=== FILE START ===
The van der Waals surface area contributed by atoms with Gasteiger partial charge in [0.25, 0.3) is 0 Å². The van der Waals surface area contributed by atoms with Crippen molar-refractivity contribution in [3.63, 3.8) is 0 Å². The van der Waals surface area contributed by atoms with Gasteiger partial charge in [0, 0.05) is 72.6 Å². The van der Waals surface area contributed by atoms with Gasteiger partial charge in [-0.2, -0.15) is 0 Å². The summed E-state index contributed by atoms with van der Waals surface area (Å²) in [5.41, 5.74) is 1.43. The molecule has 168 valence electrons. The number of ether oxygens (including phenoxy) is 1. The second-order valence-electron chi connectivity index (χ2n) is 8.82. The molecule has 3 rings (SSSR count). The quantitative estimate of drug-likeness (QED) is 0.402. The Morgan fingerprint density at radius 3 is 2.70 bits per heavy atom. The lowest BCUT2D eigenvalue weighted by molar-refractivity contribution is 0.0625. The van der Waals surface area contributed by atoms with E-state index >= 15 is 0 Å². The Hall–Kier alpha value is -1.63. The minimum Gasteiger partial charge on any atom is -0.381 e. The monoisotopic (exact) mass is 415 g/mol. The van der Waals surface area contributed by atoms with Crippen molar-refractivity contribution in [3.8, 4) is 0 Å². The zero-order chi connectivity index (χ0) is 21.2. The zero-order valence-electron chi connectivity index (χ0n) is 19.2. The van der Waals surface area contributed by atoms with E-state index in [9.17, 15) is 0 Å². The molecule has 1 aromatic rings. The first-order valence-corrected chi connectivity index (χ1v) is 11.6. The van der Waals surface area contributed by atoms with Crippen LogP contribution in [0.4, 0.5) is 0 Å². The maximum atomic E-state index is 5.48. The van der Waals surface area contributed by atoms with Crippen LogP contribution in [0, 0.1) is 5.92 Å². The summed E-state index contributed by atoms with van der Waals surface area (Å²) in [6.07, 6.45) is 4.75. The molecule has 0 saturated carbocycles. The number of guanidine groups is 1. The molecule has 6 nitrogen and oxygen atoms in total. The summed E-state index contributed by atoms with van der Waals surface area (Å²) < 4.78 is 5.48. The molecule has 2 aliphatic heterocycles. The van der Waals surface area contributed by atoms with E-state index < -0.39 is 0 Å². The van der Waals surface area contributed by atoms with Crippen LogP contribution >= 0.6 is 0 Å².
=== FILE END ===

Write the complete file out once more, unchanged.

The van der Waals surface area contributed by atoms with Gasteiger partial charge in [0.25, 0.3) is 0 Å². The van der Waals surface area contributed by atoms with Crippen molar-refractivity contribution in [3.63, 3.8) is 0 Å². The van der Waals surface area contributed by atoms with Gasteiger partial charge in [0, 0.05) is 72.6 Å². The van der Waals surface area contributed by atoms with Gasteiger partial charge in [-0.2, -0.15) is 0 Å². The summed E-state index contributed by atoms with van der Waals surface area (Å²) in [5.41, 5.74) is 1.43. The molecule has 168 valence electrons. The number of ether oxygens (including phenoxy) is 1. The second-order valence-electron chi connectivity index (χ2n) is 8.82. The molecule has 3 rings (SSSR count). The quantitative estimate of drug-likeness (QED) is 0.402. The Morgan fingerprint density at radius 3 is 2.70 bits per heavy atom. The lowest BCUT2D eigenvalue weighted by molar-refractivity contribution is 0.0625. The van der Waals surface area contributed by atoms with E-state index >= 15 is 0 Å². The Hall–Kier alpha value is -1.63. The minimum Gasteiger partial charge on any atom is -0.381 e. The monoisotopic (exact) mass is 415 g/mol. The van der Waals surface area contributed by atoms with Crippen molar-refractivity contribution in [3.8, 4) is 0 Å². The zero-order chi connectivity index (χ0) is 21.2. The zero-order valence-electron chi connectivity index (χ0n) is 19.2. The van der Waals surface area contributed by atoms with E-state index in [9.17, 15) is 0 Å². The molecule has 1 aromatic rings. The first-order valence-corrected chi connectivity index (χ1v) is 11.6. The van der Waals surface area contributed by atoms with Crippen LogP contribution in [0.4, 0.5) is 0 Å². The maximum atomic E-state index is 5.48. The van der Waals surface area contributed by atoms with Crippen LogP contribution in [0, 0.1) is 5.92 Å². The summed E-state index contributed by atoms with van der Waals surface area (Å²) in [6.07, 6.45) is 4.75. The molecule has 0 saturated carbocycles. The number of guanidine groups is 1. The molecule has 6 nitrogen and oxygen atoms in total. The summed E-state index contributed by atoms with van der Waals surface area (Å²) < 4.78 is 5.48. The molecule has 2 aliphatic heterocycles. The van der Waals surface area contributed by atoms with E-state index < -0.39 is 0 Å². The van der Waals surface area contributed by atoms with Crippen LogP contribution >= 0.6 is 0 Å².